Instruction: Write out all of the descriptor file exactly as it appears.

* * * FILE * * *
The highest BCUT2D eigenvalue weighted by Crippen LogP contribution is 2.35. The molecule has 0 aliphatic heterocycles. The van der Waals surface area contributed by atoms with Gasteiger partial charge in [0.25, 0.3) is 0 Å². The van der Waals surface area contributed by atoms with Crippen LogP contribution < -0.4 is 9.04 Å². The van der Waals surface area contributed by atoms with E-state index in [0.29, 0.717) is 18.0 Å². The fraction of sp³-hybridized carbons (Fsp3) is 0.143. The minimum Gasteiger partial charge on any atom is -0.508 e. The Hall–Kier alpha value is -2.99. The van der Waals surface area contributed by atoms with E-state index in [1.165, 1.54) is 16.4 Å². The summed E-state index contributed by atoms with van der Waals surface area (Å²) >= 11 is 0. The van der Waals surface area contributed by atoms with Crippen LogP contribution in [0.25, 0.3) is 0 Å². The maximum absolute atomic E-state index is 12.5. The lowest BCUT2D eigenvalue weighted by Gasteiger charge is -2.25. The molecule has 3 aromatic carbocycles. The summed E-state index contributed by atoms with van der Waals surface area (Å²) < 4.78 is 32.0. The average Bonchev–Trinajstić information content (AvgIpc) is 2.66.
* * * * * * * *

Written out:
The highest BCUT2D eigenvalue weighted by Crippen LogP contribution is 2.35. The molecule has 0 aliphatic heterocycles. The van der Waals surface area contributed by atoms with Gasteiger partial charge in [0.25, 0.3) is 0 Å². The van der Waals surface area contributed by atoms with Crippen LogP contribution < -0.4 is 9.04 Å². The van der Waals surface area contributed by atoms with E-state index in [0.29, 0.717) is 18.0 Å². The fraction of sp³-hybridized carbons (Fsp3) is 0.143. The minimum Gasteiger partial charge on any atom is -0.508 e. The Hall–Kier alpha value is -2.99. The van der Waals surface area contributed by atoms with E-state index in [1.165, 1.54) is 16.4 Å². The summed E-state index contributed by atoms with van der Waals surface area (Å²) >= 11 is 0. The van der Waals surface area contributed by atoms with Crippen LogP contribution in [0.25, 0.3) is 0 Å². The maximum absolute atomic E-state index is 12.5. The lowest BCUT2D eigenvalue weighted by Gasteiger charge is -2.25. The molecule has 3 aromatic carbocycles. The summed E-state index contributed by atoms with van der Waals surface area (Å²) < 4.78 is 32.0. The average Bonchev–Trinajstić information content (AvgIpc) is 2.66.